In the Dutch-speaking North of France, Bible students who gathered in each other's houses to study secretly were called Huis Genooten while on the Swiss and German borders they were termed Eid Genossen, or'oath fellows,' that is, persons bound to each other by an oath. Gallicised into'Huguenot' used deprecatingly, the word became, during two and a half centuries of terror and triumph, a badge of enduring honour and courage." Some disagree with such triple non-French linguistic origins. Janet Gray argues that for the word to have spread into common use in France, it must have originated there in French; the "Hugues hypothesis" argues that the name was derived by association with Hugues Capet, king of France, who reigned long before the Reformation. He was regarded by the Gallicians as a noble man who lives. Janet Gray and other supporters of the hypothesis suggest that the name huguenote would be equivalent to little Hugos, or those who want Hugo. In t
Picardy is a historical territory and a former administrative region of France. Since 1 January 2016, it has been part of the new region of Hauts-de-France, it is located in the northern part of France. The historical province of Picardy stretched from north of Noyon to Calais, via the whole of the Somme department and the north of the Aisne department; the province of Artois separated Picardy from French Flanders. From the 5th century the area was part of the Frankish Empire, in the feudal period it encompassed the six countships of Boulogne, Ponthieu, Amiénois and Laonnois. According to the 843 Treaty of Verdun the region became part of West Francia, the Kingdom of France; the name "Picardy" was not used until the 13th century. During this time, the name applied to all lands where the Picard language was spoken, which included all the territories from Paris to the Netherlands. In the Latin Quarter of Paris, people identified a "Picard Nation" of students at Sorbonne University, most of whom came from Flanders.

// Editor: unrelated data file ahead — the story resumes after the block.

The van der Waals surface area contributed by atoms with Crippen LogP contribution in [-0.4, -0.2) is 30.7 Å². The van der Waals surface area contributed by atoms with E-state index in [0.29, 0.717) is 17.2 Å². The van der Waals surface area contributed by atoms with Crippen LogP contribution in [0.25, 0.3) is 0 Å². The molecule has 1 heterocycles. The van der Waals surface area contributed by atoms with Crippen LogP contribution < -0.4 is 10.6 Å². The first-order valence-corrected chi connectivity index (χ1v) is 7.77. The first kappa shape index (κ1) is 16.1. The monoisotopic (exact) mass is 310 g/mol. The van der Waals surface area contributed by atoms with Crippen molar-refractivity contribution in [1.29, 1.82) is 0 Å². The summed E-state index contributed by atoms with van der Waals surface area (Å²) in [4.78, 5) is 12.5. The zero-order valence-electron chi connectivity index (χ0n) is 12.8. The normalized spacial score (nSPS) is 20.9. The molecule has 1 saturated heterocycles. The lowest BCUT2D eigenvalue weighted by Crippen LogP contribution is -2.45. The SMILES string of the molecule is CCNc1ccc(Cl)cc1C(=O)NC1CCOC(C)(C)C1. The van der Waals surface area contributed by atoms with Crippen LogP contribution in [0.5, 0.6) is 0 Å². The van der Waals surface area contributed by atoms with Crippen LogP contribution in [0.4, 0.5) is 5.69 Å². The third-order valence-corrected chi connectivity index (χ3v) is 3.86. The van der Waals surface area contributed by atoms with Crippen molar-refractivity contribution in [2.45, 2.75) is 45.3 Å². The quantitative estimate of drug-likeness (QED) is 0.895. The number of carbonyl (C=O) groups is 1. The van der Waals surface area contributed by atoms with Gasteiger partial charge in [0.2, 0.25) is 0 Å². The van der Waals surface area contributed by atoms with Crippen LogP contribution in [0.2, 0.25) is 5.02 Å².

During the Hundred Years' War, Picardy was the centre of the Jacquerie peasant revolt in 1358. From 1419 onwards, the Picardy counties were acquired by the Burgundian duke Philip the Good, confirmed by King Charles VII of France at the 1435 Congress of Arras. In 1477, King Louis XI of France occupied key towns in Picardy. By the end of 1477, Louis would control most of Artois. In the 16th century, the government of Picardy was created; this became a new administrative region of France, separate from what was defined as Picardy. The new Picardy included the Somme département, the northern half of the Aisne département, a small fringe in the north of the Oise département. In 1557, Picardy was invaded by Habsburg forces under the command of Emmanuel Philibert, Duke of Savoy. After a seventeen-day siege, St. Quentin would be ransacked, while Noyon would be burned by the Habsburg army. In the early 18th century, an infectious disease similar to English sweat originated from the region and spread across France.
It was called Picardy sweat. Sugar beet was introduced by Napoleon I during the Napoleonic Wars in the 19th century, in order to counter the United Kingdom, which had seized the sugar islands possessed by France in the Caribbean; the sugar industry has continued to play a prominent role in the economy of the region. One of the most significant historical events to occur in Picardy was the series of battles fought along the Somme during World War I. From September 1914 to August 1918, four major battles, including the Battle of the Somme, were fought by British and German forces in the fields of Northern Picardy. In 2009, the Regional Committee for local government reform proposed to reduce the number of French regions and cancel additions of new regions in the near future. Picardy would have disappeared, each department would have joined a nearby region; the Oise would have been incorporated in the Île-de-France, the Somme would have been incorporated in the Nord-Pas-de-Calais and Aisne would have been incorporated in the Champagne-Ardenne.